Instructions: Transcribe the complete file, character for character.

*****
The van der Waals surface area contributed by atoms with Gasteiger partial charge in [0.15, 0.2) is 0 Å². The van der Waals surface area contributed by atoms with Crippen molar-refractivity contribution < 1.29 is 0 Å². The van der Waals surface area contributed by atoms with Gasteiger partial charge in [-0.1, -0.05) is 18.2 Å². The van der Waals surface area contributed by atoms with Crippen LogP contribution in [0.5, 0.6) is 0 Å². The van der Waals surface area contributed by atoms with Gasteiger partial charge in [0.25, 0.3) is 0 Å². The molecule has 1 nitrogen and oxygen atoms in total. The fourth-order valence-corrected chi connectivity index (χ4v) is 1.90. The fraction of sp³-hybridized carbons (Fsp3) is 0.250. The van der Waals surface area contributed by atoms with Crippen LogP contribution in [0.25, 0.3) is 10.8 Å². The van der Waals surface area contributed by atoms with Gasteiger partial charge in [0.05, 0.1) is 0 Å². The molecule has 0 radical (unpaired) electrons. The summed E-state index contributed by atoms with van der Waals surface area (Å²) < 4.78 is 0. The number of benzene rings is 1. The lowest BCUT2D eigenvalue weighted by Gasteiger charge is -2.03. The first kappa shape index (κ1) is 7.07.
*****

The van der Waals surface area contributed by atoms with Gasteiger partial charge in [0.15, 0.2) is 0 Å². The van der Waals surface area contributed by atoms with Crippen molar-refractivity contribution < 1.29 is 0 Å². The van der Waals surface area contributed by atoms with Gasteiger partial charge in [-0.1, -0.05) is 18.2 Å². The van der Waals surface area contributed by atoms with Crippen LogP contribution in [0.5, 0.6) is 0 Å². The van der Waals surface area contributed by atoms with Gasteiger partial charge in [0.25, 0.3) is 0 Å². The molecule has 1 nitrogen and oxygen atoms in total. The fourth-order valence-corrected chi connectivity index (χ4v) is 1.90. The fraction of sp³-hybridized carbons (Fsp3) is 0.250. The van der Waals surface area contributed by atoms with Crippen LogP contribution in [0.25, 0.3) is 10.8 Å². The van der Waals surface area contributed by atoms with Gasteiger partial charge in [0.05, 0.1) is 0 Å². The molecule has 0 radical (unpaired) electrons. The summed E-state index contributed by atoms with van der Waals surface area (Å²) < 4.78 is 0. The number of benzene rings is 1. The lowest BCUT2D eigenvalue weighted by Gasteiger charge is -2.03. The first kappa shape index (κ1) is 7.07.